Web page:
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Bits and bobs about my life in my lovely home, Thatchwick Cottage, Pretoria, South Africa.

Tuesday, July 1, 2008

Wednesday, 2 July:Vita Sackville-West


I am currently listening to a tape reading of the charming collection of gardening articles by Vita Sackville-West, the English poet, gardener and novelist (1892-1962). Vita's life was colourful and bohemian: born to third baron of Sackville, she grew up at Knole Castle in Kent. Her childhood was unconventional; she was educated privately. Her otherwise distant father took her on long country walks and discussed science and Darwin. As a debutante she mixed with the Prince of Wales adorned with Cartier jewellery at Buckingham Palace. She married the diplomat, Harold Nicholson in 1913. After a stint in Contantinople they returned to England and eventually bought Sissinghurst Castle in 1930 in an almost derelict state. This is where Vita planted her famous white, grey and green garden. I have never been there - just read about it. She is, of course, also known for her love affair with the ill fated Virginial Woolf and her novel, Orlando.

The photo in side bar is of Nuttery at Sissinghurst, a wild copse of hazel trees that grow denser as spring turns to summer.

Living amongst the bright, bold, extravagant colours of southern African gardens, I admire the dedicated discipline of a gardener who could restrain herself to a colour scheme of mainly white.

Here is a poem by Vita. I echo her sentiments in the first few lines; not the rest!

- Days I enjoy
Days I enjoy are days when nothing happens,
When I have no engagements written on my block,
When no one comes to disturb my inward peace,
When no one comes to take me away from myself
and turn me into a patchwork, a jig-saw puzzle,
A broken mirror that once gave a whole reflection,
Being so contrived that it takes too long a time
To get myself back to myself when they have gone.
The years are too strictly measured, and life too short
for me to afford such bits of myself to my friends.
And what have I to give my friends in the last resort?
An awkwardness, a shyness and a scrap
No thing that's truly me, a bootless waste,
A waste of myself and them for my life is mine
and theirs presumably theirs, and cannot touch.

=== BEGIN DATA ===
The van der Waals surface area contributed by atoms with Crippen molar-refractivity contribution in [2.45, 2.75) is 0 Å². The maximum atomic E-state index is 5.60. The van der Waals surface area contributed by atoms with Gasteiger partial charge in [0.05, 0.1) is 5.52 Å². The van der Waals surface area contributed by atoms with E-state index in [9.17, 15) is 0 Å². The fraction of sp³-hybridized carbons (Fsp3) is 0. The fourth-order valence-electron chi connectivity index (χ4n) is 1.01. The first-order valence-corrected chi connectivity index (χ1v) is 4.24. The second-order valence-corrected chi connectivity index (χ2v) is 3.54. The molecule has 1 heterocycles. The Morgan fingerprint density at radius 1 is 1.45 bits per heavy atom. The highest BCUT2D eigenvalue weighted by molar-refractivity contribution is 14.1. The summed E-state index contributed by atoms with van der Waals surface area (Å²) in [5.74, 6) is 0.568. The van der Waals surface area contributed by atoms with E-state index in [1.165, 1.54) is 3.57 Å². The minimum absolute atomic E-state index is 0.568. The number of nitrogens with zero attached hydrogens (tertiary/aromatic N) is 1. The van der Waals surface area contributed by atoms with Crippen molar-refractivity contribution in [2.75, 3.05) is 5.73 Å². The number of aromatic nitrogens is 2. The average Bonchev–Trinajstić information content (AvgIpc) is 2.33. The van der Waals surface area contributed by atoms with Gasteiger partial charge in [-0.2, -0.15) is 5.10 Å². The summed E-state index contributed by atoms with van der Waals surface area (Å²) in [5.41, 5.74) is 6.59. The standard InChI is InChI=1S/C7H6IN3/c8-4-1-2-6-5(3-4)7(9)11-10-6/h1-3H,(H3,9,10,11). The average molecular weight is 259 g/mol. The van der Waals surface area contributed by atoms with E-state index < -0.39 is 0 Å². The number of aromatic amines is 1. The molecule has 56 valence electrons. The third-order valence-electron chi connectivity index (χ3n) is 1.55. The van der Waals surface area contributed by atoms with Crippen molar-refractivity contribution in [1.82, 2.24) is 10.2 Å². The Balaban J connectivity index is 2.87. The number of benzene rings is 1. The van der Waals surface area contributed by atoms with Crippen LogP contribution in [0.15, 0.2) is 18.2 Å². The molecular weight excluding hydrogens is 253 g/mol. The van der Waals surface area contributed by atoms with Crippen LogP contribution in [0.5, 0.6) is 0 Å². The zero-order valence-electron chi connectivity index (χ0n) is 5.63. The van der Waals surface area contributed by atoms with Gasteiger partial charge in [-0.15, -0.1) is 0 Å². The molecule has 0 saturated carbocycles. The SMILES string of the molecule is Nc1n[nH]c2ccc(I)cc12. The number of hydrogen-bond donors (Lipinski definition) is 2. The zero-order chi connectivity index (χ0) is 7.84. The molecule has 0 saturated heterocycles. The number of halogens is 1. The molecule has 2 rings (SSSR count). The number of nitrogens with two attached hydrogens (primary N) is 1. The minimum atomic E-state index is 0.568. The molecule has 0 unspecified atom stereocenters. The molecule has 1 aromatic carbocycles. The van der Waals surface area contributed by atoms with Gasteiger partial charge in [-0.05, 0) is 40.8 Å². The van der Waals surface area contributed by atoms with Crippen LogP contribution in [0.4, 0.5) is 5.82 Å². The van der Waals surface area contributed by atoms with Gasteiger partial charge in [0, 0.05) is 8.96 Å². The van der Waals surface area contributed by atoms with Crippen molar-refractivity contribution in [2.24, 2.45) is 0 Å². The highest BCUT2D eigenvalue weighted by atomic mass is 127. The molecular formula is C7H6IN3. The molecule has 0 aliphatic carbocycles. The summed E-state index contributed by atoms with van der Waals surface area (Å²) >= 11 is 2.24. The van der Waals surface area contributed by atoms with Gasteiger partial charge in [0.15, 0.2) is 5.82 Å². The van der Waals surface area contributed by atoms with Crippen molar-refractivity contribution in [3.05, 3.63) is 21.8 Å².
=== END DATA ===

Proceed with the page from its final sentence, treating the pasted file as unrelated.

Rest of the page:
8 comments:

Susan said...

Many thank you's for the thoughtful award. Sending extra hugs to your two handsome labs Trist & Gal who both remind me so much of my much loved boy Jake. Love from Nova Scotia xo, S & Winn

willow said...

This poem is wonderful, Eleanor! I am saving it for my collection. Vita is totally new to me! Her portrait is exquisite.

Dee Dee said...

Interesting poem Eleanor...Vita seems somehow sad...a person that has way to many demands made on them....years too strickly measured, life too short....Always a lovely post my friend...

We're off to the mountains for a few days...will catch your post when I return...Best wishes...

willow said...

I have been reading some of Vita's poetry online and am completely enthralled! I must have a book of her poetry...off to Amazon...

Grand Life said...

lxlThank you so much for the award. I'm so new at this I'm not quite sure what to do. I think I copy the award to my blog (which I will have to do when I get to the library next week as we have dial-up internet access at the cabin). If I need any help I'll be sure and ask.
I have read Vita's history and also 2 other books about her. I have visited Sissinghurst and the fabled "white garden". It was as beautiful as the pictures. We spent a couple of hours there and I could have stayed a week. Also visited her childhood home and took the tour. I love all things English and we have visited 3 times on home exchanges in the past 12 years. I hope against hope that we will return again one day. Thank you again for the award.

Pamela Terry and Edward said...

We love Vita over here! Her gardening books are wonderful.

Edward has judiciously made his selections for passing on your sweet award! Thank you again for honoring us in this way!

Best wishes for a good day!

Mary said...

I'm familiar with Vita and the Sissinghurst gardens - but have not visited unfortunately. I love white and green gardens, especially at dusk when they take on an ethereal look and feeling. Right now I have a lot of pink blooming - see my post today - along with white and purple these are colors I enjoy with many different shades of green.

I feel as you do about the first four lines of this poem - but find is gets harder and harder to experience 'alone days' as there is always something needing to be done involving others!

Enjoy your weekend Eleanor - when will you off on your trip?

KarenHarveyCox said...

Thank you for the introduction to a wonderful poet. I love that poem, I can almost guess what age she was when she wrote that. I look forward to researching her poetry more. As always you have such interesting things to share on your blog. Karen